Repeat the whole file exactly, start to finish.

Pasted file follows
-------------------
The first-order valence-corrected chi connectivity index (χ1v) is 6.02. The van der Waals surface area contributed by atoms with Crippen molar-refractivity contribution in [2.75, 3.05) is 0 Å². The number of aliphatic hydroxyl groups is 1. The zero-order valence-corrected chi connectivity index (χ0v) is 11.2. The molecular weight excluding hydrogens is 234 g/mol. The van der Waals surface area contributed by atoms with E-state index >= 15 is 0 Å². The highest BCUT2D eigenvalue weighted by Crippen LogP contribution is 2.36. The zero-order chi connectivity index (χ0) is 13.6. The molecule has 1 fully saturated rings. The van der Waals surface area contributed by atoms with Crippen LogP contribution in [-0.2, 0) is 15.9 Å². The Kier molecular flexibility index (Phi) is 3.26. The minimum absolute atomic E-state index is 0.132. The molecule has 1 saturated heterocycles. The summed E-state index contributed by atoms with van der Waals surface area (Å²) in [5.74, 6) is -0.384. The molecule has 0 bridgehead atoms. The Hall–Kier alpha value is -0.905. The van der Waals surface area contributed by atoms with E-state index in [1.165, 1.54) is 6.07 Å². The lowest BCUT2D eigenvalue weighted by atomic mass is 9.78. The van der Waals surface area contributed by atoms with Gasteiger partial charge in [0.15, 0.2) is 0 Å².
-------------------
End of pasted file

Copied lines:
The first-order valence-corrected chi connectivity index (χ1v) is 6.02. The van der Waals surface area contributed by atoms with Crippen molar-refractivity contribution in [2.75, 3.05) is 0 Å². The number of aliphatic hydroxyl groups is 1. The zero-order valence-corrected chi connectivity index (χ0v) is 11.2. The molecular weight excluding hydrogens is 234 g/mol. The van der Waals surface area contributed by atoms with E-state index >= 15 is 0 Å². The highest BCUT2D eigenvalue weighted by Crippen LogP contribution is 2.36. The zero-order chi connectivity index (χ0) is 13.6. The molecule has 1 fully saturated rings. The van der Waals surface area contributed by atoms with Crippen LogP contribution in [-0.2, 0) is 15.9 Å². The Kier molecular flexibility index (Phi) is 3.26. The minimum absolute atomic E-state index is 0.132. The molecule has 1 saturated heterocycles. The summed E-state index contributed by atoms with van der Waals surface area (Å²) in [5.74, 6) is -0.384. The molecule has 0 bridgehead atoms. The Hall–Kier alpha value is -0.905. The van der Waals surface area contributed by atoms with E-state index in [1.165, 1.54) is 6.07 Å². The lowest BCUT2D eigenvalue weighted by atomic mass is 9.78. The van der Waals surface area contributed by atoms with Gasteiger partial charge in [0.15, 0.2) is 0 Å².